US Swine Economics Report

Regular report by Ron Plain on the US Swine industry.
calendar icon 2 October 2006
clock icon 3 minute read
Ron Plain
Ron Plain

USDA's September hogs and pigs report had no big surprises. All the key numbers were within one percentage point of my pre-release estimates. So it goes without saying, USDA did a good job.

Summer hog slaughter turned out to be higher than expected. The market hog inventories in USDA's June Hogs and Pigs Report implied that June-August slaughter would be 0.4% smaller than last year. Daily slaughter during these three months was actually up roughly 0.5%, despite fewer slaughter hogs coming south from Canada than a year ago. So, USDA made the necessary revisions in the June inventory estimates to make slaughter and inventory balance.

They added 490,000 head to the June market hog inventory. Surprisingly, USDA added only 2,000 head to the December-February pig crop and nothing to the March-May pig crop. The other 488,000 head, I assume, comes from reduced death loss and more imports of Canadian feeder pigs than previously estimated.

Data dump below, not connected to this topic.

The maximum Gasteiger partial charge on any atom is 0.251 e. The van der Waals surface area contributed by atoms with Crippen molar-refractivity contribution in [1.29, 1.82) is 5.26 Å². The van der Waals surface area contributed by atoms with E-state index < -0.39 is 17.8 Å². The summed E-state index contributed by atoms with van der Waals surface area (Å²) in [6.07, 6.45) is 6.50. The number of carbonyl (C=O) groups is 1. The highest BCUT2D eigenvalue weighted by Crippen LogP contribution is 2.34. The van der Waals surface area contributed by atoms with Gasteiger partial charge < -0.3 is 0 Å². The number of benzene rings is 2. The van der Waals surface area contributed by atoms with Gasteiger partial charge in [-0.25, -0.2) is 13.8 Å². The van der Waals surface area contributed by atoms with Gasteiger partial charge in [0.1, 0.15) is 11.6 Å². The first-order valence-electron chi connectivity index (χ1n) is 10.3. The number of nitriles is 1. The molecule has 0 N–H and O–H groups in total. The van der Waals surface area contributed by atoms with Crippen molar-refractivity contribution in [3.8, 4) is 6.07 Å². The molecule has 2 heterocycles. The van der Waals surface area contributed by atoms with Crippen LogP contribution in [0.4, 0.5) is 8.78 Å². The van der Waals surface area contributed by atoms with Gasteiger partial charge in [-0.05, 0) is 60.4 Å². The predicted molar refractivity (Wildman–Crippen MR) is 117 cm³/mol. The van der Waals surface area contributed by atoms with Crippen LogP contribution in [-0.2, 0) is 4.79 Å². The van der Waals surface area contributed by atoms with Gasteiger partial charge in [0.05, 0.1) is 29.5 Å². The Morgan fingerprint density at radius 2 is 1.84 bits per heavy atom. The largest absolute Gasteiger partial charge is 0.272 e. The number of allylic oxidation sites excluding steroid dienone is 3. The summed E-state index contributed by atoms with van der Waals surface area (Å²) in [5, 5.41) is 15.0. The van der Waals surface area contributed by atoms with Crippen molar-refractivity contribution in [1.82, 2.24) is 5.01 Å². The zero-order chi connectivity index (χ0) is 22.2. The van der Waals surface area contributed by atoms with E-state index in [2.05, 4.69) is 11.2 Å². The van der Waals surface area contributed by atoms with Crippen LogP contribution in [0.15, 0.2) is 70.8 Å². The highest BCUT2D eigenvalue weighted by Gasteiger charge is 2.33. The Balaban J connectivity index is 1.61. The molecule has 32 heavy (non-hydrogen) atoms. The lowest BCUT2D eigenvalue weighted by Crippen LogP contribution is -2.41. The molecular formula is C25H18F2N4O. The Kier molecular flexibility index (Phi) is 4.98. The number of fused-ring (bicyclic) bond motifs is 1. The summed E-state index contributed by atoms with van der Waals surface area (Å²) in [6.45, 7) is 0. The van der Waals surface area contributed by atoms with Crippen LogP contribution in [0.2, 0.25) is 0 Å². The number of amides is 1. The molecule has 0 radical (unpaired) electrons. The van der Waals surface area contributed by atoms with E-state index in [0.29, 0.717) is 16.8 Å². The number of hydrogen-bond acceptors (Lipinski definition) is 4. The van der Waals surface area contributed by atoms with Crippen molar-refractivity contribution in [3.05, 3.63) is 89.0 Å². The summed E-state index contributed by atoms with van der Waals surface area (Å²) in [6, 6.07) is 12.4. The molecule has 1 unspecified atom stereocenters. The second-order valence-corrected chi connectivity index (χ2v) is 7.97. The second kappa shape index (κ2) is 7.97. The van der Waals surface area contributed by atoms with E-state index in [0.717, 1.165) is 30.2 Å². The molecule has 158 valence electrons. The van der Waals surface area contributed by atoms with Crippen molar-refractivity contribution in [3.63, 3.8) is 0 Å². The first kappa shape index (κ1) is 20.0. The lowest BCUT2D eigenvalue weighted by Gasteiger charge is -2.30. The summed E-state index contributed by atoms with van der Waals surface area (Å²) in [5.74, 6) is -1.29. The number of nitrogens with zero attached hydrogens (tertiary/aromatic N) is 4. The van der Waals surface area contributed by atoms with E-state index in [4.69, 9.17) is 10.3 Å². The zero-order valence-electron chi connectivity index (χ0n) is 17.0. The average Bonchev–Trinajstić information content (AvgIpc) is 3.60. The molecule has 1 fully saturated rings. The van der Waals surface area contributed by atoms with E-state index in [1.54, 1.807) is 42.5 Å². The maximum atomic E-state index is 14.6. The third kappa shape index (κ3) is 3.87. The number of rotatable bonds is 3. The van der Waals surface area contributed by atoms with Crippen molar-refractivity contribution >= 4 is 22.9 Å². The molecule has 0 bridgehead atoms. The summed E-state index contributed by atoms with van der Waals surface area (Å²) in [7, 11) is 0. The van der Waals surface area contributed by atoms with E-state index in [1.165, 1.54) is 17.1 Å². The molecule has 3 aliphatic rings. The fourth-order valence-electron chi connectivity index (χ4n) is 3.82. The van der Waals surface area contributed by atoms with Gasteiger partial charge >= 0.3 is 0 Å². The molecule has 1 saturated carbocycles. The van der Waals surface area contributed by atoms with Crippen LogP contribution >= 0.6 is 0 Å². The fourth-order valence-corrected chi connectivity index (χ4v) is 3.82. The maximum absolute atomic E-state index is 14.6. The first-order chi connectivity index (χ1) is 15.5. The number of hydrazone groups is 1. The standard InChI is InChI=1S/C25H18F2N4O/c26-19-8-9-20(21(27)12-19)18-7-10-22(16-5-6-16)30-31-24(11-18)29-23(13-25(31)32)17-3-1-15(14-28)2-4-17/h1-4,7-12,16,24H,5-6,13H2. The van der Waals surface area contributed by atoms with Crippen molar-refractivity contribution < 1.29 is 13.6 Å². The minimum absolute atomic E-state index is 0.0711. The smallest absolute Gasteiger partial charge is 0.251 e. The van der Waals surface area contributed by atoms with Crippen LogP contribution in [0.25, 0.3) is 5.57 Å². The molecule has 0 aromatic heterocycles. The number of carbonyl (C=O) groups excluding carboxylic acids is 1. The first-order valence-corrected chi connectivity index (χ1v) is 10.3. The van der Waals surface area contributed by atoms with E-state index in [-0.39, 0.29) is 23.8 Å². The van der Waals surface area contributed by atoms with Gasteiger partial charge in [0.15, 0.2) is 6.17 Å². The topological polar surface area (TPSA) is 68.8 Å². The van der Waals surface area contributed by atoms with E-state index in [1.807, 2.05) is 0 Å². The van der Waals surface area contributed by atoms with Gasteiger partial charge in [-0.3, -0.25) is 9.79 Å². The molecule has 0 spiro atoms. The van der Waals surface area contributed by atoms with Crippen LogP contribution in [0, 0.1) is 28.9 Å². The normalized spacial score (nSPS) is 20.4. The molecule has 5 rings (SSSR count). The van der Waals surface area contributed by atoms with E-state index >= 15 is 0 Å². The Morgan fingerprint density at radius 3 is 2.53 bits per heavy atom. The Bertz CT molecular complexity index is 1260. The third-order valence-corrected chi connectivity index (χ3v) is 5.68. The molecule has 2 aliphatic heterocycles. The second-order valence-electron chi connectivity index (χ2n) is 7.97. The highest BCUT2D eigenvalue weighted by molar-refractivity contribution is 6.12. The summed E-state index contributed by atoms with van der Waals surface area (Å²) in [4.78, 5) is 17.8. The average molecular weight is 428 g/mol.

America's hog producers continue to get better at what they do. Pigs per litter during June-August set a new record of 9.14 head. This was 0.88% more than last summer and 1.44% higher than June-August 2004. The hot summer apparently didn't have an adverse impact on pig survival.

The number of litters farrowed per breeding animal has been flat for the last couple of years. It is difficult to tell whether this reflects a real problem, the move to weaning pigs later, or just a data error. An exact measure of breeding herd size is difficult to come by.

The U.S. breeding herd was 107,000 head larger on September 1 than a year earlier. Interestingly, the top three states, (Iowa, North Carolina and Minnesota) had 20,000 fewer sows than a year-ago. Does this reflect some sort of problem for areas with high hog density, or just an interesting aberration?

The last 2.5 years have given hog producers one of the best runs of good prices in the last 50 years. USDA forecasts that winter farrowings will be up 2.2%. If pigs per litter and slaughter weights continue to increase, we could see summer 2007 pork production 3% above this year's level. What's the old saying? The surest cure for high prices is high prices.

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